Would Japan Dump Radioactive Water Into the Pacific Ocean?

Date:22 September 2019 Author: Kyro Mitchell Tags:, , , , , , , , ,

Ever since the 2011 Fukushima disaster, the country has struggled with containing its contaminated water. But it’s running out of room⁠—and time.

The Fukushima nuclear plant’s crisis may have ended in 2011, but the event continues to have ramifications in Japan today. The Tokyo Electric Power Co, also known as TEPCO, should dump radioactive water from the destroyed plant into the Pacific Ocean, says environmental minister Yoshiaki Harada. The action is necessary, Harada says, because the government is running out of storage.

“The only option will be to drain it into the sea and dilute it,” Harada, who is also minister of Nuclear Emergency Preparedness, told a news briefing in Tokyo, as reported by Japan Today. “The whole of the government will discuss this, but I would like to offer my simple opinion.”

As the Japanese government awaits a report on recommendations for what to do with the accumulated water, no opinion is simple. Rather, the Japanese government has been dreading this moment since the initial incident.

A refresher: Following a major earthquake and tsunami, the Fukushima Daiichi plant’s own power supply was disabled. This sparked a series of disastrous events, leading to three of the plant’s six reactor cores to mostly meltdown within three days. While there haven’t been any official deaths or cases of radiation sickness from the incident, as many as 164,000 people were forced to evacuate their homes for their safety.

Beyond cooling the meltdown, the main issue facing the plant became the contaminated radioactive water it was holding.

Water is crucial to the nuclear energy process. It’s used for extracting and processing uranium fuel, producing electricity, and waste storage. The Fukushima reactors were known as GE boiling water reactors, designed in the early 1960s by General Electric, Toshiba, and Hitachi. When the reactor core began melting, engineers were able to stabilize them by adding even more water.

All that water adds up to a difficult containment. In 2013, TEPCO came under fire when it was revealed that 300 tonnes of the highly contaminated water had leaked. By 2014, Fukushima had two mobile strontium removal systems installed. The systems have aided in lessening the problem, and radiation levels around the area have fallen.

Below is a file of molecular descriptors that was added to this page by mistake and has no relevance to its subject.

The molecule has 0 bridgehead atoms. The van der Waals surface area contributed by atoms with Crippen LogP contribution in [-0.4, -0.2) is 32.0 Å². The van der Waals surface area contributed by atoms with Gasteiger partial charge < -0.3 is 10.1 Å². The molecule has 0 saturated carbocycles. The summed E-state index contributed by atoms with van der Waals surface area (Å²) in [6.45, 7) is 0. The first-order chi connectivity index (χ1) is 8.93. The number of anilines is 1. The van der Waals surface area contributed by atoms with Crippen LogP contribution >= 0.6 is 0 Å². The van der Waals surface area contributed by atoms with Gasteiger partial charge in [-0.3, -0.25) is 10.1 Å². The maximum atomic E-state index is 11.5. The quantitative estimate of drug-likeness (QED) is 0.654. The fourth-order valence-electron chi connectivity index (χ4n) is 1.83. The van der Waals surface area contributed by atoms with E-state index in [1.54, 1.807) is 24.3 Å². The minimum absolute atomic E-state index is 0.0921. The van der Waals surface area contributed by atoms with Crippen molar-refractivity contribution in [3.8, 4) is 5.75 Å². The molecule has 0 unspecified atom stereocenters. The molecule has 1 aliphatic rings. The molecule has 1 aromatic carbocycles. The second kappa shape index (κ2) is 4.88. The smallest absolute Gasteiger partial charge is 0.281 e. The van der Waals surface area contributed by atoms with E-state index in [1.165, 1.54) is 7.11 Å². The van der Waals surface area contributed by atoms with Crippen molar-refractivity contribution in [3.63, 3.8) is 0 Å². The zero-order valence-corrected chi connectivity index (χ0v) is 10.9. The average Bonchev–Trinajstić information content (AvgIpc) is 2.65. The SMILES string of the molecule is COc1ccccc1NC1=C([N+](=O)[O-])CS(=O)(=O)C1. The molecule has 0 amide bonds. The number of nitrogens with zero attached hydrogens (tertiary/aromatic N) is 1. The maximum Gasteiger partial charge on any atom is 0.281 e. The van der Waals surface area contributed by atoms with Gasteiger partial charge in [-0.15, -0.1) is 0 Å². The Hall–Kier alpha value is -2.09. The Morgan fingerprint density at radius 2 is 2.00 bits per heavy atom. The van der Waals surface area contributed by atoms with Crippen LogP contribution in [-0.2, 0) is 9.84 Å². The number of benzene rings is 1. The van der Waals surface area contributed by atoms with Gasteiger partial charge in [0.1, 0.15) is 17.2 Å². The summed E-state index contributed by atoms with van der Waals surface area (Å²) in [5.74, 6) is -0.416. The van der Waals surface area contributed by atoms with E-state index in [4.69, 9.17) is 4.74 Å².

But issues still remain. In fact, TEPCO continues out of necessity to pour more water on the melted cores. To contain the problem, the government has stored the water in tanks. By 2018, it had accumulated 850 tanks, containing 850,000 tons of radiated, or tritiated, water. These tanks have begun to create structural concerns, holding 1 million of the facility’s 1.1 million-ton total capacity. TEPCO believes it’s possible to keep the water there until 2021, but the risk is being felt right now.

Harada’s opinion has come under fire from local fishermen. Tetsu Nozaki, head of the Fukushima Prefectural Federation of Fisheries Cooperative Associations, called the comments “thoughtless, in light of his position” in the government, according to the Japan Times.

After the initial 2011 incident, the fishing industry around Fukushima was devastated. Over the years it has launched a small comeback, reaching around 10 percent of the average prior to 2011.

Takayuki Yanai, an official of a fishery cooperative that’s involved in the operation of the Onahama fish market in the city of Iwaki in Fukushima, says the trust that the fishing industry has tried to build up would disappear because of the action. Yanai told the Times that “any safety measures we have taken and our sales promotion efforts would be shattered instantly, and our businesses will be destroyed.”

Dumping the water could also have international implications. Namely, it could infuriate Japan’s neighbors in South Korea.

“We’re just hoping to hear more details of the discussions that are under way in Tokyo so that there won’t be a surprise announcement,” a South Korean diplomat told Reuters.

This article was written by David Grossman and was by Popular Mechanics on 12/09/2019

Image: Pixabay

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